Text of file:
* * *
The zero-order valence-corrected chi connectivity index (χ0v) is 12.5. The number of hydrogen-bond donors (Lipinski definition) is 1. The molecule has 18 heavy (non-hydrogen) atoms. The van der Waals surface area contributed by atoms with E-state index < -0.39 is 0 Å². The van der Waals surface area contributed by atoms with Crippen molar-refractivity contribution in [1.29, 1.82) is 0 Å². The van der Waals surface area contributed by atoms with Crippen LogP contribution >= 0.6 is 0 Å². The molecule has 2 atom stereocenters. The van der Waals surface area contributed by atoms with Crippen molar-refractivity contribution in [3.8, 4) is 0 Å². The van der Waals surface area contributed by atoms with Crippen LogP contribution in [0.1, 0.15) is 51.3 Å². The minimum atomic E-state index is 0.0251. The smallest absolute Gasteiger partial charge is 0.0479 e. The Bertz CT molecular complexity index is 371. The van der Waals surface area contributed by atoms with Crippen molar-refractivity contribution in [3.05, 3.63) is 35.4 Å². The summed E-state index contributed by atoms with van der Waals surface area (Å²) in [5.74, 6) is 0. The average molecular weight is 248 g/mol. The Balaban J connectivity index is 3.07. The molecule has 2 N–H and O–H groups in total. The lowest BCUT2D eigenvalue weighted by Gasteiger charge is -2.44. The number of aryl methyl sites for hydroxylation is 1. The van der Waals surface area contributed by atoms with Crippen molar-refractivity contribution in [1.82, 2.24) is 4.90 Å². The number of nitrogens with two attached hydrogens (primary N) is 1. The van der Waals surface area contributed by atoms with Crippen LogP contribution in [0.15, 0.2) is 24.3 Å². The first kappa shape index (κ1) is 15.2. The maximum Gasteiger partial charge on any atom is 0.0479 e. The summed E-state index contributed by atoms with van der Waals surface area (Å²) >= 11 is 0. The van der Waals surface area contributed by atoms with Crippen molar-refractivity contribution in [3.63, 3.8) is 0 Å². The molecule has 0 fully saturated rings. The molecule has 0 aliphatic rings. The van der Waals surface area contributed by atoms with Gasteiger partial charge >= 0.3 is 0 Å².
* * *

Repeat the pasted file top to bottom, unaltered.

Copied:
The zero-order valence-corrected chi connectivity index (χ0v) is 12.5. The number of hydrogen-bond donors (Lipinski definition) is 1. The molecule has 18 heavy (non-hydrogen) atoms. The van der Waals surface area contributed by atoms with E-state index < -0.39 is 0 Å². The van der Waals surface area contributed by atoms with Crippen molar-refractivity contribution in [1.29, 1.82) is 0 Å². The van der Waals surface area contributed by atoms with Crippen LogP contribution >= 0.6 is 0 Å². The molecule has 2 atom stereocenters. The van der Waals surface area contributed by atoms with Crippen molar-refractivity contribution in [3.8, 4) is 0 Å². The van der Waals surface area contributed by atoms with Crippen LogP contribution in [0.1, 0.15) is 51.3 Å². The minimum atomic E-state index is 0.0251. The smallest absolute Gasteiger partial charge is 0.0479 e. The Bertz CT molecular complexity index is 371. The van der Waals surface area contributed by atoms with Crippen molar-refractivity contribution in [3.05, 3.63) is 35.4 Å². The summed E-state index contributed by atoms with van der Waals surface area (Å²) in [5.74, 6) is 0. The average molecular weight is 248 g/mol. The Balaban J connectivity index is 3.07. The molecule has 2 N–H and O–H groups in total. The lowest BCUT2D eigenvalue weighted by Gasteiger charge is -2.44. The number of aryl methyl sites for hydroxylation is 1. The van der Waals surface area contributed by atoms with Crippen molar-refractivity contribution in [1.82, 2.24) is 4.90 Å². The number of nitrogens with two attached hydrogens (primary N) is 1. The van der Waals surface area contributed by atoms with Crippen LogP contribution in [0.15, 0.2) is 24.3 Å². The first kappa shape index (κ1) is 15.2. The maximum Gasteiger partial charge on any atom is 0.0479 e. The summed E-state index contributed by atoms with van der Waals surface area (Å²) >= 11 is 0. The van der Waals surface area contributed by atoms with Crippen molar-refractivity contribution in [3.63, 3.8) is 0 Å². The molecule has 0 fully saturated rings. The molecule has 0 aliphatic rings. The van der Waals surface area contributed by atoms with Gasteiger partial charge >= 0.3 is 0 Å².